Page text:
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Competencies covered

MSFFL2004: Moisture test timber and concrete floors

MSFFL3003: Inspect sub-floors

Relative humidity and moisture

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Moisture is the presence of a liquid in small amounts. Generally the liquid is water, sometimes with trace elements dissolved in it.

Water is a very special substance, because it can exist as a solid, liquid or gas.

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In its solid form, it turns to either ice or snow, depending on how closely the ice crystals are packed together.

As a gas, it becomes vapour or steam.

In between these two states it is a liquid, and one of the essential ingredients of life - in fact, humans are made up of about 70% water.

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Relative humidity

The amount of moisture - or water vapour - suspended in the air is called relative humidity, often abbreviated to RH.

It is expressed as a percentage and is 'relative' to the maximum amount of water vapour that the air can absorb at that temperature.

For example, if the RH is 50%, it means that the air is holding half of the total amount possible at that temperature.

As the RH approaches 100%, the closer it gets to being fully saturated.

Once it reaches saturation point, any additional moisture will result in condensation, or 'dew'.

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Because warm air can hold more water vapour than cool air, the actual amount of moisture present at any given RH level will be higher on a hot day than on a cold day.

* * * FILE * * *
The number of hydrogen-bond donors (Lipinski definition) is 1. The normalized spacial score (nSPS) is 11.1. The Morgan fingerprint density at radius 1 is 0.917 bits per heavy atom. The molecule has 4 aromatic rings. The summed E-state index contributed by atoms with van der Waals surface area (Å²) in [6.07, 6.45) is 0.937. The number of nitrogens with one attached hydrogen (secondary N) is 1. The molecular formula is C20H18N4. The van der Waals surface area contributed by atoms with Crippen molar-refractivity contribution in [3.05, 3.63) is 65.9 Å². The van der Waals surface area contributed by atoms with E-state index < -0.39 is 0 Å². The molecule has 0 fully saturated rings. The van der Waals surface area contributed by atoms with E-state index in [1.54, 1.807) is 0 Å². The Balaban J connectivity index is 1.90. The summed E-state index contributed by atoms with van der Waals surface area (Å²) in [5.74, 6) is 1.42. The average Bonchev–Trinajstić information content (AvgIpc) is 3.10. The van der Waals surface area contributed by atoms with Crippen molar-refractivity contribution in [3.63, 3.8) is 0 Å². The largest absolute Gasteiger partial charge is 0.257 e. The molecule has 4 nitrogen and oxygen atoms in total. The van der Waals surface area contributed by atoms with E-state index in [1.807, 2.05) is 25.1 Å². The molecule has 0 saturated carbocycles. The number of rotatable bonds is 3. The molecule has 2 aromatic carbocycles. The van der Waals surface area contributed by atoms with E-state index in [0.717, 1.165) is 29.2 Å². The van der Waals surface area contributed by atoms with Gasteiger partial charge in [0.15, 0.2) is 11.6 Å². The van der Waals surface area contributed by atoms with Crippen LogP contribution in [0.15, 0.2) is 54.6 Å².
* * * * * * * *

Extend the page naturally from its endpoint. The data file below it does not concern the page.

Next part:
This graph shows the amount of water that the air can carry between -20° C and 50° C.

You can see that at 50% RH (shown by the green line), every kilogram of air will contain nearly 50 grams of water when the temperature is at 50°, but once the temperature drops below zero, there is hardly any moisture at all.

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The average relative humidity in different countries also varies, depending on the size and location of the landmass and surrounding oceans.

Because Australia is such a big continent, it too has big variations in average levels.

This map shows the average annual RH readings around the country at various times of the day. It's based on a map from the Building Code of Australia.

You can see a more detailed version of this map on the Australian Bureau of Meteorology (BOM) website.

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Learning activity

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Let's take a closer look at the climatic zones around Australia. Click on the map at right to see it in a larger window.

The map uses mathematical signals to express 'more than' and 'less than'. For example:

'< 60%' means less than 60%

'> 60%' means more than 60 %.

See if you can find where your own town or city is located on the map. What climatic zone does it fall into? What is the average RH at 9 am?

If you live in a regional area and you're having trouble deciding which band it falls into, have a look at the BOM map. It shows many more towns and has more detailed zone bands.

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